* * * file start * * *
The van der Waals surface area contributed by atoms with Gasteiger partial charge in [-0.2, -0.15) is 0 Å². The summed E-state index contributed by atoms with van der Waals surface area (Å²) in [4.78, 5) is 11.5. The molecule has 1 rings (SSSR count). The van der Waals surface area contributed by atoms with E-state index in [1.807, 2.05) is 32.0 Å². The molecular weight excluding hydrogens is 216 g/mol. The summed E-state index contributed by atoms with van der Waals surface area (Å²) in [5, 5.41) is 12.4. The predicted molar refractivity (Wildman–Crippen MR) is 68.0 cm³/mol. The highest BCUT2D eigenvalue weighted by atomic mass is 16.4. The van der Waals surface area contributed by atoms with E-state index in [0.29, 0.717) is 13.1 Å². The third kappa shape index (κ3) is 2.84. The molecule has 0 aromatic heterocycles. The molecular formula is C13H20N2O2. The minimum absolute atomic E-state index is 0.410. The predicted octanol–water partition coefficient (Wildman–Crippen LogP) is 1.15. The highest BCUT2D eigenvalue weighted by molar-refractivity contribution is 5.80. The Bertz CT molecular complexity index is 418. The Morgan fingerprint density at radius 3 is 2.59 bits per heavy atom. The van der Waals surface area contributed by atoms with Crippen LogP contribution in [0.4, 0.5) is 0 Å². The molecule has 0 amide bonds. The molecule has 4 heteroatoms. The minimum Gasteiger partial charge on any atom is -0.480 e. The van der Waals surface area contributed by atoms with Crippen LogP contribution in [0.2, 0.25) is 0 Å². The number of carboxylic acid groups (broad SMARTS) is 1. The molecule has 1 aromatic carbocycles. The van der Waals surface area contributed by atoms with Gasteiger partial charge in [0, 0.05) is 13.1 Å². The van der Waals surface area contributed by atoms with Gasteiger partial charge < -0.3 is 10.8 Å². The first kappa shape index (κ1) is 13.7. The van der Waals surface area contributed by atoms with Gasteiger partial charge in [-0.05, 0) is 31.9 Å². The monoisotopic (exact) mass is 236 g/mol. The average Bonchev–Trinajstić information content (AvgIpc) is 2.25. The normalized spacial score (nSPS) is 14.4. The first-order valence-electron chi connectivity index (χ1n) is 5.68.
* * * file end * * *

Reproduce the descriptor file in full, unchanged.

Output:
The van der Waals surface area contributed by atoms with Gasteiger partial charge in [-0.2, -0.15) is 0 Å². The summed E-state index contributed by atoms with van der Waals surface area (Å²) in [4.78, 5) is 11.5. The molecule has 1 rings (SSSR count). The van der Waals surface area contributed by atoms with E-state index in [1.807, 2.05) is 32.0 Å². The molecular weight excluding hydrogens is 216 g/mol. The summed E-state index contributed by atoms with van der Waals surface area (Å²) in [5, 5.41) is 12.4. The predicted molar refractivity (Wildman–Crippen MR) is 68.0 cm³/mol. The highest BCUT2D eigenvalue weighted by atomic mass is 16.4. The van der Waals surface area contributed by atoms with E-state index in [0.29, 0.717) is 13.1 Å². The third kappa shape index (κ3) is 2.84. The molecule has 0 aromatic heterocycles. The molecular formula is C13H20N2O2. The minimum absolute atomic E-state index is 0.410. The predicted octanol–water partition coefficient (Wildman–Crippen LogP) is 1.15. The highest BCUT2D eigenvalue weighted by molar-refractivity contribution is 5.80. The Bertz CT molecular complexity index is 418. The Morgan fingerprint density at radius 3 is 2.59 bits per heavy atom. The van der Waals surface area contributed by atoms with Crippen LogP contribution in [0.4, 0.5) is 0 Å². The molecule has 0 amide bonds. The molecule has 4 heteroatoms. The minimum Gasteiger partial charge on any atom is -0.480 e. The van der Waals surface area contributed by atoms with Crippen LogP contribution in [0.2, 0.25) is 0 Å². The number of carboxylic acid groups (broad SMARTS) is 1. The molecule has 1 aromatic carbocycles. The van der Waals surface area contributed by atoms with Gasteiger partial charge in [0, 0.05) is 13.1 Å². The van der Waals surface area contributed by atoms with Gasteiger partial charge < -0.3 is 10.8 Å². The first kappa shape index (κ1) is 13.7. The van der Waals surface area contributed by atoms with Gasteiger partial charge in [-0.05, 0) is 31.9 Å². The monoisotopic (exact) mass is 236 g/mol. The average Bonchev–Trinajstić information content (AvgIpc) is 2.25. The normalized spacial score (nSPS) is 14.4. The first-order valence-electron chi connectivity index (χ1n) is 5.68.